Editorial Note: The following entry was imported from a project website and was not written by director James Kicklighter. It is attributed to its original author in the heading. The original writing has not been modified from the author's words.

James Kicklighter
Caleb Mock, 25 and dying of cancer, and his wife and Jada Mock
Caleb Mock, 25 and dying of cancer, and his wife and Jada Mock

My dad inspired me to make my first video blog.

Last January, Dad was a member of the Effingham County School Board. The world (well, Effingham County and parts of Statesboro, Georgia) thought I was dying! When I was diagnosed with Burkitt's Lymphoma, he announced that he was resigning to spend more time with me. They published his story in the Effingham Herald, our local newspaper, under the title "Mock Resigns to Help Son Battle Stage Four Cancer."

The world (well, Effingham County and parts of Statesboro, Georgia) thought I was dying!

I was in the hospital when the paper was published. I had become bored in between rounds of chemo and "Clash of Clans" and checked Facebook to pass the time. Wow!

A few friends and acquaintances wrote tear-jerking letters about me and people who I had never met made comments about my impending death. My little corner of the internet seemed broken.

So, being the engineer that I am, I had to fix it.

I grabbed my laptop, and I made my first blog. The goal was to tell my Facebook audience a few things, so I called it "A Few Things About Cancer."

The blog, and by extension this documentary, was created to tell the world that cancer isn't always a death sentence. For me, it was always just a set-back.

A year before I was diagnosed, my mom used her stubborn will and a rock-solid faith in God to win a battle with colon cancer. Her experience prepped her to help me deal with my own fight. When I was diagnosed with Lymphoma, she didn't cry. Why would she? It was only a set-back.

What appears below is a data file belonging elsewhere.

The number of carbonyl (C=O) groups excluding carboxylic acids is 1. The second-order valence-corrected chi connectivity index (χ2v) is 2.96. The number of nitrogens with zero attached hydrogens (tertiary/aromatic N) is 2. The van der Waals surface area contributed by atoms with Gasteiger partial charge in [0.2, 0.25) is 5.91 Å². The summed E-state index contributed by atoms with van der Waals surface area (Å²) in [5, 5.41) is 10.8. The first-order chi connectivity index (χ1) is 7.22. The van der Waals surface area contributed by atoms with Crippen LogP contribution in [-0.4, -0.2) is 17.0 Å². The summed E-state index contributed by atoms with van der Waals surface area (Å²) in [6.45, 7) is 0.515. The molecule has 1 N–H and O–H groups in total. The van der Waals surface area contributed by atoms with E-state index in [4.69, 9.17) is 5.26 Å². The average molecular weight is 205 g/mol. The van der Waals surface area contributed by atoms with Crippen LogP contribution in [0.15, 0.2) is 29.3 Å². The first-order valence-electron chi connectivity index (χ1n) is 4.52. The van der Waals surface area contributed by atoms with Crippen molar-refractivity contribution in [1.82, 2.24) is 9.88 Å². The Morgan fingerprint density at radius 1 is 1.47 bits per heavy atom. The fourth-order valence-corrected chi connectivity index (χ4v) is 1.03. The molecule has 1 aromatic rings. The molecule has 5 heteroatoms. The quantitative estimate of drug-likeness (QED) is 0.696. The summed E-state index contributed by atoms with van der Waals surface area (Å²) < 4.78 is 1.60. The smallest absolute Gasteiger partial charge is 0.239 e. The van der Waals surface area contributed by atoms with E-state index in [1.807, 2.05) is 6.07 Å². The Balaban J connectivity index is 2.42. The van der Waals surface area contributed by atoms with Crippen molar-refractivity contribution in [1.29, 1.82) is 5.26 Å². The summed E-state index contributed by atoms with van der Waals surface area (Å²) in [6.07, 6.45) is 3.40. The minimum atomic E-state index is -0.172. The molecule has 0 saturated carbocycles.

She knew without an ounce of doubt that I was going to be okay.

I remember sitting at Firehouse Subs in Statesboro. We were using the week between my diagnosis and my first treatment to relax and enjoy family. My mom helped prepare my mind for the war to come. “The next few months won't be fun," she said. “But you will make it.”

Mom was right, having cancer wasn't fun. I was bored and my energy level was extremely low. I had to spend over 30 days in the hospital, which is a really boring place for an impatient man like me. The chemotherapy drugs had a side effect of covering mouth in sores, making eating and talking extremely difficult (my favorite things to do). On top of that, all of my hair fell out and I couldn't get my nose to stop running.

But all of that pain and inconvenience was temporary. And I knew it.

Have you ever read "Man's Search for Meaning?"

“Man’s Search for Meaning” is a book by Viktor Frankl, a psychiatrist who spent 3 years in Auschwitz. During his time in the Nazi prison, he observed that the way his fellow prisoners viewed the future greatly affected their chance of survival. If they lost hope about the future, they were doomed. He came to the conclusion that the most important motivating force in a person’s life is his/her search for meaning. My meaning comes from the belief that God wants me to use my resources to do great things.

I know, it sounds weird. But there is a voice in the back of my head asking, “have you accomplished anything great today?

During the weeks leading up to my diagnosis, I had spent a lot of time worrying about the lack of greatness in my life. I spent countless nights attempting to escape from the realities of my normal life. That voice in the back of my head kept telling me, “All you do is work and come home to watch TV, you’re being normal.” This was about the time that I began striving to escape the 9-to-5 grind. I started three online businesses, each one less successful than the previous one. I stayed awake every night scheming of ways to escape reality and be awesome.

And then I found out that I had cancer.

Suddenly, I realized that life is shorter than I ever thought. Worse still, I had spent all of my time thinking about doing great things, and very little time actually doing great things. So when James Kicklighter offered to help me share my story, I jumped at it. His team turned my set-back into something truly great.

So thank you James and team for making this film. Thank you to my wonderful wife, parents, family, and friends for putting up with me. And thank you viewers for taking the time to watch this.

I hope that you enjoy it wayyyy more than I enjoyed making it.

- Caleb Mock 

[youtube https://www.youtube.com/watch?v=f_rgfJ2uTI4]